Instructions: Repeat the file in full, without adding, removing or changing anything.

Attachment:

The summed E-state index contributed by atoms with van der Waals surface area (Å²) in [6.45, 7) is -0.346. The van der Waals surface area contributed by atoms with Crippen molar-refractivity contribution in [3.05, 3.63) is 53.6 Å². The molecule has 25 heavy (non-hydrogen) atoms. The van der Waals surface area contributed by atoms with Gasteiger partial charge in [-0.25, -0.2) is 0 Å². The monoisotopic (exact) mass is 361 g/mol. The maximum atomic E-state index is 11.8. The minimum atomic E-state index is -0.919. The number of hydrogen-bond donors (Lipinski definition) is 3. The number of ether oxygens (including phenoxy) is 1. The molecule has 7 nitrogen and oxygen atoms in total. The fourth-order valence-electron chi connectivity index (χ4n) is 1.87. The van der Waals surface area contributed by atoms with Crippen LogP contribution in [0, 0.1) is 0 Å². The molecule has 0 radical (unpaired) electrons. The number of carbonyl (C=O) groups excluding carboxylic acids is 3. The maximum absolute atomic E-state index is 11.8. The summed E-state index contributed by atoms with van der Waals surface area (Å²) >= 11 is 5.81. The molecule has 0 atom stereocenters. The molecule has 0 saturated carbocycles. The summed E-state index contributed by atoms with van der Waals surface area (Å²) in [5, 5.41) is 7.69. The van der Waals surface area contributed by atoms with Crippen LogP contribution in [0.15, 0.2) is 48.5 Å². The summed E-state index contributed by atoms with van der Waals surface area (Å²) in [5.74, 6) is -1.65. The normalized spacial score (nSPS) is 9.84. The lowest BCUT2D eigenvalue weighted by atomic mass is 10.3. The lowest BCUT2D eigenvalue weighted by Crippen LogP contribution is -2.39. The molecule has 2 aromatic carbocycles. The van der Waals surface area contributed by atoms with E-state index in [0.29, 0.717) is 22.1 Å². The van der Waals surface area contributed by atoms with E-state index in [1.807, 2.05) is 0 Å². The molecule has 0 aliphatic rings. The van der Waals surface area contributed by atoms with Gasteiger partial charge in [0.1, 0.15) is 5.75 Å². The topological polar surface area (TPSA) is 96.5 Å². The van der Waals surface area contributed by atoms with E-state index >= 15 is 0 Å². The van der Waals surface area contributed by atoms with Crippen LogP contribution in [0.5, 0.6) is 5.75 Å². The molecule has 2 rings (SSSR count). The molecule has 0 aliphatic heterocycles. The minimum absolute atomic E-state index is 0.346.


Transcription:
The summed E-state index contributed by atoms with van der Waals surface area (Å²) in [6.45, 7) is -0.346. The van der Waals surface area contributed by atoms with Crippen molar-refractivity contribution in [3.05, 3.63) is 53.6 Å². The molecule has 25 heavy (non-hydrogen) atoms. The van der Waals surface area contributed by atoms with Gasteiger partial charge in [-0.25, -0.2) is 0 Å². The monoisotopic (exact) mass is 361 g/mol. The maximum atomic E-state index is 11.8. The minimum atomic E-state index is -0.919. The number of hydrogen-bond donors (Lipinski definition) is 3. The number of ether oxygens (including phenoxy) is 1. The molecule has 7 nitrogen and oxygen atoms in total. The fourth-order valence-electron chi connectivity index (χ4n) is 1.87. The van der Waals surface area contributed by atoms with Crippen LogP contribution in [0, 0.1) is 0 Å². The molecule has 0 radical (unpaired) electrons. The number of carbonyl (C=O) groups excluding carboxylic acids is 3. The maximum absolute atomic E-state index is 11.8. The summed E-state index contributed by atoms with van der Waals surface area (Å²) >= 11 is 5.81. The molecule has 0 atom stereocenters. The molecule has 0 saturated carbocycles. The summed E-state index contributed by atoms with van der Waals surface area (Å²) in [5, 5.41) is 7.69. The van der Waals surface area contributed by atoms with Crippen LogP contribution in [0.15, 0.2) is 48.5 Å². The summed E-state index contributed by atoms with van der Waals surface area (Å²) in [5.74, 6) is -1.65. The normalized spacial score (nSPS) is 9.84. The lowest BCUT2D eigenvalue weighted by atomic mass is 10.3. The lowest BCUT2D eigenvalue weighted by Crippen LogP contribution is -2.39. The molecule has 2 aromatic carbocycles. The van der Waals surface area contributed by atoms with E-state index in [0.29, 0.717) is 22.1 Å². The van der Waals surface area contributed by atoms with E-state index in [1.807, 2.05) is 0 Å². The molecule has 0 aliphatic rings. The van der Waals surface area contributed by atoms with Gasteiger partial charge in [0.1, 0.15) is 5.75 Å². The topological polar surface area (TPSA) is 96.5 Å². The van der Waals surface area contributed by atoms with E-state index >= 15 is 0 Å². The van der Waals surface area contributed by atoms with Crippen LogP contribution in [0.5, 0.6) is 5.75 Å². The molecule has 2 rings (SSSR count). The molecule has 0 aliphatic heterocycles. The minimum absolute atomic E-state index is 0.346.